A tribute to Havanur in ‘The Hindu’
Tirelessly till his last
B.A. VIVEKA RAI
|Shrinivasa Havanur was a researcher till the very end. At 80, he went all the way to Germany to bring some rare Kannada documents|
Photos: courtesy family album
DEDICATED SCHOLAR Shrinivas Havanur was among the first electronic savvy Kannada researchers; Havanur (top right ) at TIFR, Havanur (below) at a book release
Shrinivasa Havanur is an icon in the field of Kannada research. His journey of 82 years from Havanuru to Haveri, Dharwad, Sangli, Mumbai, Mangalore, back to Mangalore and finally Bangalore: is not merely a journey through geographical locations, he made each of these places as centres of Kannada research. Of course London and Basel in Switzerland were pilgrimage points of Kannada research. A self-made Havanur experimented and explored his life, learning and teaching together. School teacher, English tutor in college, Kannada assistant in All India Radio, Inspector in Sales Tax department, Assistant Librarian in Karnatak University Dharwad, Librarian in Tata Institute of Fundamental Research in Mumbai, professor and head of Department of Kannada in Mangalore, Mumbai Universities, Chairman of the Kannada text books cell, Pune, consultant in the archives of Karnataka Theological College Mangalore: the list goes on and on like his works and interests.
The experiments and experiences that Havanur amassed were encashed by him in his different fields of achievements. Havanur has many credits of pioneering ventures: he travelled to England and Basel in Switzerland to search and fetch rare archival books and manuscripts in Kannada. In his untiring archival work at Basel, he was a true missionary. “Mangalore Samachara”, the first Kannada news paper was brought to light by Havanur. As a Santa Claus, Havanur used to bring various gifts from abroad to the hungry researchers of Karnataka in the form of rare books and unearthed information. Source hunting was the passion of Havanur and it was the fortune of Karnataka to have the hidden treasures of Kannada excavated by him. His master piece “Hosagannada Arunodaya” (first edition 1975), his doctoral dissertation is a masterpiece for researchers in Karnataka. It is the real rainbow of modern Kannada literature and the source materials that he feeds in this volume are unprecedented. Havanur is the pioneer in writing biographies of Ferdinand Kittel, Hermann Moegling — missionary Kannada scholars from Germany.
The scientific ambience which Havanur acquired at TIFR Mumbai made him the first electronic savvy Kannada researcher. He was the first scholar to use computer application for Kannada research. By feeding the Kannada works of Muddanna, the unique poet of 19th Century, Havanur deciphered that Shiva was his favourite deity and not Rama who was the main character of his three minor epics. Havanur was a builder of institutions. It may be a library like TIFR or the Kannada Department of a University like that of Mangalore and Mumbai. He was a workaholic and he had the exceptional quality to make his colleagues work like him. I still remember the rare moment of his first meeting in Mangalore. Mangalore University just established in 1980, did not have any professor in the department of Kannada. One day the Vice-Chancellor Sheikh Ali asked me to suggest a name suitable for the post of professor. I consulted my teacher Dr. Ha.Ma. Nayak. He suggested Shrinivasa Havanur’s name and subsequently Havanur sent across his CV. Vice-chancellor wanted Havanur to meet him and it was in 1982 that I saw this short, bald man, stubborn like a military official, and extremely disciplined. Things fell in place and I had the opportunity to work with Prof. Havanur in the Department of Kannada, Mangalore University during 1982-84. He initiated collecting old Kannada journals and rare magazines around Dakshina Kannada like “Swadeshabhimani”, “Kanteerava”, “Navayuga”, “Rashtramata”, “Rashtrabandhu” and so on. He established a Kannada Information Centre comprising old papers, manuscripts, books, volumes pertaining to coastal Karnataka. He built a cultural museum in the department — a collection of artefacts pertaining to Dakshina Kannada and Kodagu.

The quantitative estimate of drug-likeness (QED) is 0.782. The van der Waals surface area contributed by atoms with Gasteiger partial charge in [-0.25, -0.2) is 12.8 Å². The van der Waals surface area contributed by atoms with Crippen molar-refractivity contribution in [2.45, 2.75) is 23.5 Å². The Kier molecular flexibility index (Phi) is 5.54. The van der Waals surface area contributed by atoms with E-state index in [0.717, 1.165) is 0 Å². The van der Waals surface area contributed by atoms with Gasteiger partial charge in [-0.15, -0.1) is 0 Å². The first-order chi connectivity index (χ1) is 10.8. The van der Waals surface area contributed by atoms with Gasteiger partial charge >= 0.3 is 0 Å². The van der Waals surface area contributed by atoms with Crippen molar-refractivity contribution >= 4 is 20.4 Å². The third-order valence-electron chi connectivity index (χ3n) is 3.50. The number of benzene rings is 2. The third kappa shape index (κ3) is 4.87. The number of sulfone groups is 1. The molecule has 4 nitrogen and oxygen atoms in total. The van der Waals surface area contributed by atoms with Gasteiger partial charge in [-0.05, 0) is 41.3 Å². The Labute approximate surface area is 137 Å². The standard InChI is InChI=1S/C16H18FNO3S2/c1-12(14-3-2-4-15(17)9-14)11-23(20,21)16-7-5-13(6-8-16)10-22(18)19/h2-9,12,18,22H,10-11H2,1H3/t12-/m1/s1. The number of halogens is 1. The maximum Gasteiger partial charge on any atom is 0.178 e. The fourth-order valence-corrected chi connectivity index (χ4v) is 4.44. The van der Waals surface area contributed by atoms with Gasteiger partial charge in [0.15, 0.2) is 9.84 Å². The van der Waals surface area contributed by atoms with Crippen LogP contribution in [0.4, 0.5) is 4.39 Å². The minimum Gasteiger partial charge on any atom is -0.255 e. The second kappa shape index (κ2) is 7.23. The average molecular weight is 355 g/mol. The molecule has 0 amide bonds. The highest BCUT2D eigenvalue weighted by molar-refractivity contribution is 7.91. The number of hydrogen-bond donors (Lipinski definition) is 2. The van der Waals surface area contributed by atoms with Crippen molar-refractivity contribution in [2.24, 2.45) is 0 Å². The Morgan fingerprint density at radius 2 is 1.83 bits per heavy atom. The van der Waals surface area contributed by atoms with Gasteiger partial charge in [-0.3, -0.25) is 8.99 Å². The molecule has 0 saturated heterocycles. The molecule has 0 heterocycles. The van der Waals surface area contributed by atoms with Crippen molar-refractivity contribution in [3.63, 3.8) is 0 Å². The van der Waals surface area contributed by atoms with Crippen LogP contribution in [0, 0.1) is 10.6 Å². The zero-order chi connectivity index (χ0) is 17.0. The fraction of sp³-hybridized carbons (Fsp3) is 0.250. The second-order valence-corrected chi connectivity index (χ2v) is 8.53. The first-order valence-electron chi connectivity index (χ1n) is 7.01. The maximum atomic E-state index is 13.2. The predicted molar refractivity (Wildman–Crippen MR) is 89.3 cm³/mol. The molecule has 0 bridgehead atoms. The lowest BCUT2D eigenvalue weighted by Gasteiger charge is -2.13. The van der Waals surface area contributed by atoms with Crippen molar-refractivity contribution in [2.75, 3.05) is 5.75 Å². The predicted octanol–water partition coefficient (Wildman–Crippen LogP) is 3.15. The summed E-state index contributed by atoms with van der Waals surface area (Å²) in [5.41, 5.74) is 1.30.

Along with colleagues and students he visited a remote place like Kandrapady near Sullia and unearthed rare metallic pieces of a Jain temple. This foot soldier went from house to house in Dakshina Kannada convincing people to donate things of antique value. He moved to Mumbai. In Mumbai University, he concentrated on the dissemination of Kannada and also comparative study of Kannada and Marathi literatures.
Through translation of Marathi works into Kannada he built a bridge between the two languages. He continued this mission later at Pune, where he initiated Marathi-Kannada friendship building centre. He was loved and respected equally by Kannada and Marathi people. This researcher was a fiction writer too. His short stories, memoirs, narratives had the mixture of humour and experience, fact and fiction, irony and evidences. Haridasa literature was his favourite. Under his editorship a series on Haridasa literature was published. Nothing could deter the researcher in him, not even his age. In June 2009, he had called me to say he was visiting Germany and Basel. I was shocked.
Havanur had crossed 80, and had just been out of the hospital. But he was adamant and determined as he was always. In the death of the committed Havanur, Karnataka has lost a rare scholar, work-worshipper, and the man who unravelled many mysteries of Kannada language, literature and culture.
(The author is former vice-chancellor of Hampi University)